'Sunday Night' Anchor Megyn Kelly: 'I Have Zero Doubt I Can Do This Job'
This article was originally published in the June 26th issue of TV Guide Magazine. Subscribe to TV Guide Magazine.
Don’t use the F-word around Megyn Kelly. “Failure” is not in her vocabulary—just take a look at the 46-year-old news anchor’s sturdy résumé. Kelly, a corporate lawyer before becoming a journalist, built three successful shows in her nearly 13 years on Fox News Channel, including the ratings-winning, news-making The Kelly File. In January, she left Fox News for NBC, where she just launched the newsmagazine Sunday Night With Megyn Kelly (she hosts and typically reports one segment per episode) and will debut a 9am talk show in September.
“We’ve wanted to reinvigorate the newsmagazine format for a long time,” says David Corvo, executive producer of Sunday Night along with Liz Cole. “Megyn came here partially because she wanted to do a newsmagazine. It’s a very fortunate agreement on goals. She’s very empathetic, tough and unflappable, plus she has a sense of humor.”
Sunday Night, which premiered June 4 with 6.1 million viewers, didn’t top CBS’s venerable 60 Minutes (in repeats for the summer), but it did win the coveted news demographic of viewers age 25–54. Kelly also garnered some controversy before the third episode, due to her sit-down with Infowars conspiracy theorist Alex Jones. (Among his claims: that 9/11 was an inside job and the massacre at Newtown, Connecticut’s Sandy Hook elementary school was a hoax.)
We spoke with Kelly in her temporary office at NBC’s 30 Rock as the hearings with former FBI director James Comey ran on a TV in the background. The room’s walls are festooned with drawings by her three young children with best-selling novelist husband Douglas Brunt. The only nonrelative photo: Kelly and one of her professed idols, Judge Judy Sheindlin. Here, Kelly talks about launching her new shows, where she gets her self-confidence and asking Presidents Donald Trump and Vladimir Putin the tough questions.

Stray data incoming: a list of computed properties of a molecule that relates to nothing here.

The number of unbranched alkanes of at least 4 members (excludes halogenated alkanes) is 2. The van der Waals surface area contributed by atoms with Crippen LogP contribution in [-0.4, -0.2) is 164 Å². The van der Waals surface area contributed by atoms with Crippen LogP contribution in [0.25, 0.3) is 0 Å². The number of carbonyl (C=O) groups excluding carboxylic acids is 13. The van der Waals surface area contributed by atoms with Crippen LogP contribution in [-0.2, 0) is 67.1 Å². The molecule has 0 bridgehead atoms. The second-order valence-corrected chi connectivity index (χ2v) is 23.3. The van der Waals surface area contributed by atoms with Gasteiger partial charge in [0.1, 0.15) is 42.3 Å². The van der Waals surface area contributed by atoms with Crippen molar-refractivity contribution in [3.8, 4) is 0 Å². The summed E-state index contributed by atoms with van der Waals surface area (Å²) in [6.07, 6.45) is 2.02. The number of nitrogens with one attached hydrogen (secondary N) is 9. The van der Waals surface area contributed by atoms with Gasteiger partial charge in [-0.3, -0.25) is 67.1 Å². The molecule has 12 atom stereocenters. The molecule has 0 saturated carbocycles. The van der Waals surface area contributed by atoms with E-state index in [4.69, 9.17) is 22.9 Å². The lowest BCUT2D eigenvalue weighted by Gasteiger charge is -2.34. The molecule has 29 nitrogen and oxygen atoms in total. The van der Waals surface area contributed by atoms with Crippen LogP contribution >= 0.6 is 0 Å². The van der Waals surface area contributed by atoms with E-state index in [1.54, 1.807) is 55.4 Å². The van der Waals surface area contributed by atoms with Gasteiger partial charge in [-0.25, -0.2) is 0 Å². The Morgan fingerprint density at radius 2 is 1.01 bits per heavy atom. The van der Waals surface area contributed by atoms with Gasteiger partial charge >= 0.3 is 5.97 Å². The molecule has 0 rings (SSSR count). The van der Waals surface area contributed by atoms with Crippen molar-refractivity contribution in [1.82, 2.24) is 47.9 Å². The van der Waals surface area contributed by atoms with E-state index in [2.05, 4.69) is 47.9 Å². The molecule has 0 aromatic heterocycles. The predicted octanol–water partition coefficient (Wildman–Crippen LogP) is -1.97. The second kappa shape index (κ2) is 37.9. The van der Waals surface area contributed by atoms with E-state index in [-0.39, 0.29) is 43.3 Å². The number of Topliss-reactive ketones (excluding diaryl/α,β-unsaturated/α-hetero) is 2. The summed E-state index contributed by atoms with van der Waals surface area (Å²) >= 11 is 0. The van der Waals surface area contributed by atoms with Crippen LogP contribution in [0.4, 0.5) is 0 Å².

You interviewed Russian President Vladimir Putin for the premiere of Sunday Night. Had cameras not been filming, do you think he would have throttled you when you questioned him about meddling in the U.S. election? It was hard to read how much of that was performance and how much was genuine. He was extremely warm behind the scenes. There was only one moment in which I thought he was really ticked off. I was pressing him on whether he agreed with Syrian President Bashar Al-Assad that the tapes of children dying from his regime’s bombs were faked. I said that sarin gas, which was dropped by Assad, was found in the bodies of the dead children—that’s when he got mad. He leaned over and said, “There’s another explanation, and you know it!” But at the end, his right-hand guy invited me back to Moscow for another sit-down.